Frustration boiled over on both sides at the end of Wednesday’s Meadville City Council meeting as opponents of fluoridation once again aired their grievances only to be told that council meetings are the wrong forum for doing so.
Five fluoridation opponents addressed council in what soon became a contentious public comment period at the conclusion of the meeting. At one point, Mayor LeRoy Stearns banged his gavel repeatedly to restore order as city attorney Gary Alizzeo and Chris Knapp, leader of the anti-fluoridation group Clean Water Meadville, talked over each other, each asking the other not to interrupt as both tried to make their points.
“The issue that you are banging the drum on right now is not properly before these individuals,” Alizzeo said, referring to the council members Knapp was addressing, just as he had addressed them in July and multiple times over the past several years. “Despite how loud you want to be, how repetitive you want to be, how attacking on individual authority board members like you were the last time you spoke, which was completely inappropriate —”
“May I finish, Mr. Mayor?” Knapp interjected.
“This is not the forum for banging the drum on the fluoride issue. The forum is with the Meadville Area Water Authority,” Alizzeo continued.
“The water board would not hear us,” Knapp contended, arguing that MAWA’s public comment policy only allowed people to comment on topics that were scheduled for board meetings. “It had to be on the agenda. It was never on the agenda.”
“We’ve been blocked out (of MAWA meetings) for four years,” he told Stearns. The mayor had repeatedly asked the previous four speakers if they had attended any MAWA meetings.
Tim Groves was among those listening to the criticisms of fluoridation specifically and the water authority generally. He attends council meetings in his role as city finance director and also chairs MAWA meetings as the board president. Groves, who cast one of three votes in favor of fluoridation, did not respond to public comments during the meeting.
Afterward, Groves confirmed that fluoridation — despite being the focus of intense public interest — had not appeared on the agenda of any board meetings over the past year. During that time, the authority’s operations committee met with an official from Erie Water Works to see what could be learned from Erie’s approach to the fluoridation issue 15 years ago.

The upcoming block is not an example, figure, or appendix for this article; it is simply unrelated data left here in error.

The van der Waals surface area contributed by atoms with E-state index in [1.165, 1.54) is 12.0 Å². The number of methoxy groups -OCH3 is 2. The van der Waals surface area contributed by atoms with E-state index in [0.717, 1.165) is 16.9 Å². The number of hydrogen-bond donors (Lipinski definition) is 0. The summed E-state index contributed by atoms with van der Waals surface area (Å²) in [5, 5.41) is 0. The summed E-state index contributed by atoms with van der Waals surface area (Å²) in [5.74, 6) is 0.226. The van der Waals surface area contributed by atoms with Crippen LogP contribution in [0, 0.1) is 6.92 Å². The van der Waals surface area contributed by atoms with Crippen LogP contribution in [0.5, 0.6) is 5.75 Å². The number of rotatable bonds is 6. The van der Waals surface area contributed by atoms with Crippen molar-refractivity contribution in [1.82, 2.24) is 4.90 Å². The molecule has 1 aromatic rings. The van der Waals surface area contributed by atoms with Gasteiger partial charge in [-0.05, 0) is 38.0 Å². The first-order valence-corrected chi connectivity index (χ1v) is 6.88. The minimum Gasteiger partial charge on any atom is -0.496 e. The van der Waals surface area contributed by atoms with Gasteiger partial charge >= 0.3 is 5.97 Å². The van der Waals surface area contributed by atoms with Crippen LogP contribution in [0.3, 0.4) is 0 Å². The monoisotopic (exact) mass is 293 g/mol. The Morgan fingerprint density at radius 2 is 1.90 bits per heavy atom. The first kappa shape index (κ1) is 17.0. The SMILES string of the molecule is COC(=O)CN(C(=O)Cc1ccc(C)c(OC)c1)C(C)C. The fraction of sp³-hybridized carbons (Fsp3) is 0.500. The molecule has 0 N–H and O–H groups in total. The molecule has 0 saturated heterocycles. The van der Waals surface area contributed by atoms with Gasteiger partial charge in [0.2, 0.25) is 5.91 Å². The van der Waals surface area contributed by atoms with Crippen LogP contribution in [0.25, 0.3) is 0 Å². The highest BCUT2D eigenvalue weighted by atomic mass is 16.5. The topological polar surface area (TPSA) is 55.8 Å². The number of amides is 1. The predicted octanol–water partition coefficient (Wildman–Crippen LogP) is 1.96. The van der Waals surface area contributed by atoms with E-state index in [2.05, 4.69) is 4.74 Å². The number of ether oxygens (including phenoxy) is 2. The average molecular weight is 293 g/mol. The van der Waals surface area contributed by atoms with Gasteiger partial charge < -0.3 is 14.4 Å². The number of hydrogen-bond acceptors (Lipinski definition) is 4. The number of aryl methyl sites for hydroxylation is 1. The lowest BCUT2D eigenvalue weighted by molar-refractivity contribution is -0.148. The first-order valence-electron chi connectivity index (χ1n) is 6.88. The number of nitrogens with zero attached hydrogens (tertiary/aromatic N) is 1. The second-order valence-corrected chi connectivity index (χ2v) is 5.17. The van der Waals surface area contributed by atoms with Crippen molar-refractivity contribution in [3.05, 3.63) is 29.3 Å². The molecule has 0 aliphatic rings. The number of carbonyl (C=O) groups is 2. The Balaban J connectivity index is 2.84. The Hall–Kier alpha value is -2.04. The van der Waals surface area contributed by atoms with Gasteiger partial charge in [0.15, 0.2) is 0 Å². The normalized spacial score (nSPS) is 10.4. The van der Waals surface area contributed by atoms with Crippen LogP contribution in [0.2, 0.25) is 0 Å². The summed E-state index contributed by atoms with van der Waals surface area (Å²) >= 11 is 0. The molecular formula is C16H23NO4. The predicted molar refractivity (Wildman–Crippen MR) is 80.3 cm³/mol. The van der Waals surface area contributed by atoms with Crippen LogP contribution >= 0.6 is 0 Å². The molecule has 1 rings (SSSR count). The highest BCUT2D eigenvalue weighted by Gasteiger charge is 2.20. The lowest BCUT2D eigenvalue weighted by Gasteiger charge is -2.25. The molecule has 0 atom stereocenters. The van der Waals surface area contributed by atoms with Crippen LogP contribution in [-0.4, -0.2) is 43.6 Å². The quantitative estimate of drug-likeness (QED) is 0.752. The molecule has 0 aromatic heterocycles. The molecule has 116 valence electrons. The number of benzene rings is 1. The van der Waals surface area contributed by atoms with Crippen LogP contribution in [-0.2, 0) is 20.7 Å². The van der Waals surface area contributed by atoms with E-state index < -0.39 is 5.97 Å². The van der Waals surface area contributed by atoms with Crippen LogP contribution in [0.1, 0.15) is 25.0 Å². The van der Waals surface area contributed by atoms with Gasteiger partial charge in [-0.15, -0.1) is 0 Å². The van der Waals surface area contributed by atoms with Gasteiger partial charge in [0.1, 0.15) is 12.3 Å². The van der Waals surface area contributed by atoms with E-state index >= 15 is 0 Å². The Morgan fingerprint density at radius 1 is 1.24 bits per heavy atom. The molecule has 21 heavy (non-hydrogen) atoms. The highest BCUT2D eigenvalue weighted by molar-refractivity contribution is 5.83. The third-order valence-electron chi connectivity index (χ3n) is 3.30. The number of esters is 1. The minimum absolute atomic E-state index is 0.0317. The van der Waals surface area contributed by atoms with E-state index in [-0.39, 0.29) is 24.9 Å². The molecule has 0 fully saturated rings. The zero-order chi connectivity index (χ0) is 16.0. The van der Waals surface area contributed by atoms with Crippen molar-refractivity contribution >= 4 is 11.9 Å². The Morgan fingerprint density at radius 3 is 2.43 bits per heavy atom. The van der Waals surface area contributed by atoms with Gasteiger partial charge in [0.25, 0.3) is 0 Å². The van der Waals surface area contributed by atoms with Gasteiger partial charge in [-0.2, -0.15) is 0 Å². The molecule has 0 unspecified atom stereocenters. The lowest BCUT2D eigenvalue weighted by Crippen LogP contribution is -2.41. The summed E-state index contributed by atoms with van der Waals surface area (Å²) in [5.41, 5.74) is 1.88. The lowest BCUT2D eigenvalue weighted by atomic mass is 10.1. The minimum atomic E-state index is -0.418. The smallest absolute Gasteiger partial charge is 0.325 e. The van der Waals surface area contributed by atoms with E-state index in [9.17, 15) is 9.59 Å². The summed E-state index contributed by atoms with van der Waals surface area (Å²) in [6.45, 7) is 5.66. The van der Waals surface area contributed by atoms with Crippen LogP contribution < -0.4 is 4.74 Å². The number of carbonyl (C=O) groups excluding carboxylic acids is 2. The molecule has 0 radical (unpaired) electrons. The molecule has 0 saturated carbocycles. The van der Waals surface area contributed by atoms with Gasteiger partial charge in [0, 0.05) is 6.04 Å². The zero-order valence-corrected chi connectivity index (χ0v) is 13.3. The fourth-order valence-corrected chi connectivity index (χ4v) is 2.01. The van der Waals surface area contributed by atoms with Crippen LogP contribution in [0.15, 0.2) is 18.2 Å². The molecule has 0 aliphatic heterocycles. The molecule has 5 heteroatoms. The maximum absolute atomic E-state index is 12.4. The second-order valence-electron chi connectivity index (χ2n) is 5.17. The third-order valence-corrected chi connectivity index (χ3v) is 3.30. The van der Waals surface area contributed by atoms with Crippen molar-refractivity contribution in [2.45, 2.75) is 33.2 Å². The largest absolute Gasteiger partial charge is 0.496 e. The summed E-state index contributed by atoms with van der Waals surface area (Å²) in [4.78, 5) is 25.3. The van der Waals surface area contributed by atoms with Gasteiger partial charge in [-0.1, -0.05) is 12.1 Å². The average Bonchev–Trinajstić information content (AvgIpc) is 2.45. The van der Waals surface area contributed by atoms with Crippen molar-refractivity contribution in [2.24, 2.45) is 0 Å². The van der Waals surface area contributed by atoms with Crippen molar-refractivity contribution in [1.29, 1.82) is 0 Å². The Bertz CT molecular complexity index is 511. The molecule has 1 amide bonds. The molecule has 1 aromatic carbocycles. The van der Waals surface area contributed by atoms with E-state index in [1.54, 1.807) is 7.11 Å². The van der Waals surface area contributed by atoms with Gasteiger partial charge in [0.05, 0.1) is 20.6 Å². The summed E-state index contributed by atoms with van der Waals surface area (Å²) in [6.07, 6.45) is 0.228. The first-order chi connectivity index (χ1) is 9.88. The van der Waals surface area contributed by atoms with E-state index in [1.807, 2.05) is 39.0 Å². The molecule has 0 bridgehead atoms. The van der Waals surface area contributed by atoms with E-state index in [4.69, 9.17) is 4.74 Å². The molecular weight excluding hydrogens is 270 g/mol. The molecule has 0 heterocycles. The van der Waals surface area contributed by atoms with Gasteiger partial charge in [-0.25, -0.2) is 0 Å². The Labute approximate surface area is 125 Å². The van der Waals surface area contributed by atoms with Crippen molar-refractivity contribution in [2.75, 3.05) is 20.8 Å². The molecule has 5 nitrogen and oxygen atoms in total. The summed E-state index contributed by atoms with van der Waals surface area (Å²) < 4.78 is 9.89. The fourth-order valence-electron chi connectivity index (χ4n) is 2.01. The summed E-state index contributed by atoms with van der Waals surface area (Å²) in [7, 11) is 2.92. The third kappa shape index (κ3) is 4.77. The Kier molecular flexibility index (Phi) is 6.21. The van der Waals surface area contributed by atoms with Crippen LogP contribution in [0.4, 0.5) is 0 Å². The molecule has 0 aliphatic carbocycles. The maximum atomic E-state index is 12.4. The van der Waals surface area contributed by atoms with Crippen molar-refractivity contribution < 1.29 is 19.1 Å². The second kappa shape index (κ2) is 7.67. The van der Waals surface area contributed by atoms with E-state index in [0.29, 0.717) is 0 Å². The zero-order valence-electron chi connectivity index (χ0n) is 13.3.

Operations committee meetings are not open to the public. A separate committee, consisting of Groves and fellow board member Mark Gildea, also met to make plans for MAWA’s public forum on fluoridation, which was eventually held in early May.
However, Groves also contradicted Knapp’s depiction of the authority’s public comment policies.
“We never wanted people to not stop by our meetings,” he told the Tribune. “We have the same policy that the city does — essentially, if there’s something on the agenda or if there’s anything pending that could come up, people can address the board about it.”
Groves said his understanding of the policy was based on conversations with the authority’s attorney. The public is allowed to address topics like fluoridation that may come before the board even if they are not on the agenda for a meeting, Groves said.
According to the policy, which is available online at mawa.us, “the Board shall provide an opportunity at each open meeting of the Board for ratepayers to comment on matters of concern, official action or deliberation before the Board prior to official action by the Board.”
Groves also added a disclaimer.
“I can’t say what our former project managers might have told some of those people,” he said. Five men have occupied the MAWA project manager position since Don Nold retired in June 2015. “I don’t know what they told those people or if in fact they told them something different.”
Groves also emphasized that MAWA officials had gone to great lengths to include Knapp and his organization as well as representatives from the pro-fluoridation Meadville Smiles group in planning for the public forum in May. The meeting, which lasted more than three hours, offered opportunities for experts from both sides to present their arguments and also enabled dozens of community members to express their opinions.
The board also allowed public comments before its special meeting June 14 to vote on fluoridation. Eighteen people addressed the board that day, including three of those who spoke to council Wednesday.
While Knapp criticized what he saw as the MAWA board’s efforts to “insulate themselves from us,” several other residents called on council to do something about what they saw as the lack of accountability of the men appointed to the authority’s board. City Council members appoint board members but, as Alizzeo pointed out, council members have no power to direct the decisions of board members once they have been appointed.
Stearns echoed Alizzeo’s explanation following the public comments.
“We can’t do anything,” he said, emphasizing that council had decided to allow the comment session even though they were not required to. “You’re talking to the wrong group. We do not make that decision.
“I don’t want anybody leaving this room thinking this council doesn’t listen to its citizens — we do,” he added. “I allowed you to speak.”
Several residents also called for MAWA to survey customers by including an insert in the monthly bills sent to customers. MAWA board member Hal Tubbs raised such a possibility in February and formally proposed it in May, but the proposal failed to come up for a vote when none of the other board members would second the motion.
As audience members continued to voice their dissatisfaction with the MAWA board and council’s inability to exercise influence over it, Stearns again stated the council’s impotence with regard to authority decisions.
“You’re preaching to the choir,” he told them.
“Well, maybe it’s time for a new choir,” fluoride opponent Anne Furno responded.